Data for this study came from the 1996 Nepal Demographic and Health Survey (NDHS). Of the 8,429 ever-married women aged 15-49 included in the NDHS, we selected the 4,661 women who desired no more children or who had been sterilized at the time of the survey. Because these women had decided to stop childbearing, we could examine their completed families in terms of size, sex composition, birth order and the sex of the last child born.*

We studied the following indicators of gender bias: the sex ratio at birth and at last birth, ratios of male-child to female-child mortality rates, sex ratios among children who had received certain immunizations and the distribution of women according to the sex of the last child born. Furthermore, after weighting the data, we estimated the effects of son preference on contraceptive prevalence and fertility.

To measure the effect of sex preference on contraceptive prevalence, we applied the Arnold method16 to data from all women interviewed in the NDHS, regardless of whether they had finished childbearing. We calculated the rate of current use of a modern method among women according to the number of sons at each parity, and used the highest values at each parity, regardless of sex composition, as estimates of the expected contraceptive prevalence in the absence of sex preference. The percentage difference in contraceptive prevalence caused by sex preference is defined as the ratio of the absolute difference between observed and expected prevalence to the expected value, multiplied by 100. In this way, we calculated effects of sex preference by the women's parity and their number of sons and daughters.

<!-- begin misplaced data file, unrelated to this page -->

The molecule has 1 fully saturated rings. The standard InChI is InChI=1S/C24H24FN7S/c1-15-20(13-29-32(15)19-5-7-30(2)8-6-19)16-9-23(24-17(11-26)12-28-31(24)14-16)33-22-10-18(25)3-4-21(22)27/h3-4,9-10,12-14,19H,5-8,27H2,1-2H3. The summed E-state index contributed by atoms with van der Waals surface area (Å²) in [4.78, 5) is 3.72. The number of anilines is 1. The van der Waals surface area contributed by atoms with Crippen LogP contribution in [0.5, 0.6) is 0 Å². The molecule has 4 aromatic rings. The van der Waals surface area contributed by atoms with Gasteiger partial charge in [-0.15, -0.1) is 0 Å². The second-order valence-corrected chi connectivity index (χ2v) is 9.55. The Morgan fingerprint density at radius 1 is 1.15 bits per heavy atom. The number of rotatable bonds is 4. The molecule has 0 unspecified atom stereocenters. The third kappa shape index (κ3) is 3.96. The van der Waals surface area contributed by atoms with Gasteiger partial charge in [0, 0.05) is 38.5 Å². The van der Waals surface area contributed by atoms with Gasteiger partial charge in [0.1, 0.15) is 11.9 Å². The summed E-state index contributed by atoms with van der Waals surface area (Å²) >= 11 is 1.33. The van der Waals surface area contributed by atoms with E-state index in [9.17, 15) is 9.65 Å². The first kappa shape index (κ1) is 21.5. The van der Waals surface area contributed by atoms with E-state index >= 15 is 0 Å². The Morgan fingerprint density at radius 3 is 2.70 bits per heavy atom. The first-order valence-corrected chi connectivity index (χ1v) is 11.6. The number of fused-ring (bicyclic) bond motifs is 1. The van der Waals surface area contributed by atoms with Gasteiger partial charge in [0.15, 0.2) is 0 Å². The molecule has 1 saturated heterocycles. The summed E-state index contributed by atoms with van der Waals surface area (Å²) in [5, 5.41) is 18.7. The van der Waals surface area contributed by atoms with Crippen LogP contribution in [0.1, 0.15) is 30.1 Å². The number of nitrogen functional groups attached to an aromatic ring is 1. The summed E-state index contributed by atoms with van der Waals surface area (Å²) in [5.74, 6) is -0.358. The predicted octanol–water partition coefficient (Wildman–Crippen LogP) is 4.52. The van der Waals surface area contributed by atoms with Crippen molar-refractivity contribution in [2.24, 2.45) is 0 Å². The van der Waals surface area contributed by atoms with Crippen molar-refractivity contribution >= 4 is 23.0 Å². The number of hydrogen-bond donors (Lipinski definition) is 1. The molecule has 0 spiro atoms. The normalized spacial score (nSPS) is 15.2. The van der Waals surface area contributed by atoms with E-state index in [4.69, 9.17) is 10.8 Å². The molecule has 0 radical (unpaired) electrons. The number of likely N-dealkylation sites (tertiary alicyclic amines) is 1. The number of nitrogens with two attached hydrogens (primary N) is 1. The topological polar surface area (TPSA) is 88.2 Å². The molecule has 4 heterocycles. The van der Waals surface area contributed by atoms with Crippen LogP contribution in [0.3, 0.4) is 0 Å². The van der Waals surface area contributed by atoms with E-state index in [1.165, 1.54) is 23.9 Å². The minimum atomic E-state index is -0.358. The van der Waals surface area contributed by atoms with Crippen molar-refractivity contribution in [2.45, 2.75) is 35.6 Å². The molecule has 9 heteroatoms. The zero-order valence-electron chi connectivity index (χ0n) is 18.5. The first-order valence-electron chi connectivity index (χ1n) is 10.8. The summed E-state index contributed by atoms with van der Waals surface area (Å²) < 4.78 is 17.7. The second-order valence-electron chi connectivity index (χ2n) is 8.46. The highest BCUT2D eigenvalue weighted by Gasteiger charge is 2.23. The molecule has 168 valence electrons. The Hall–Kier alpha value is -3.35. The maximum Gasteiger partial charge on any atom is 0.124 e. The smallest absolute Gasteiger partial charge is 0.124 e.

To determine the effect of sex preference on fertility, we used a recently developed method,17 which assumes that the population does not practice sex-selective abortion and that childbearing stops when the desired number of children of a certain sex is reached. We first calculated the parity progression ratio (the proportion of women of a specific parity who have another child) for each parity. We then assumed that if childbearing continued regardless of the last child's sex, the ratio of daughters who were not the last-born child to those who were would be the same as the ratio of sons who were not the last-born child to those who were. Therefore, we used the latter term as the estimated parity progression ratio in the absence of sex preference at last birth.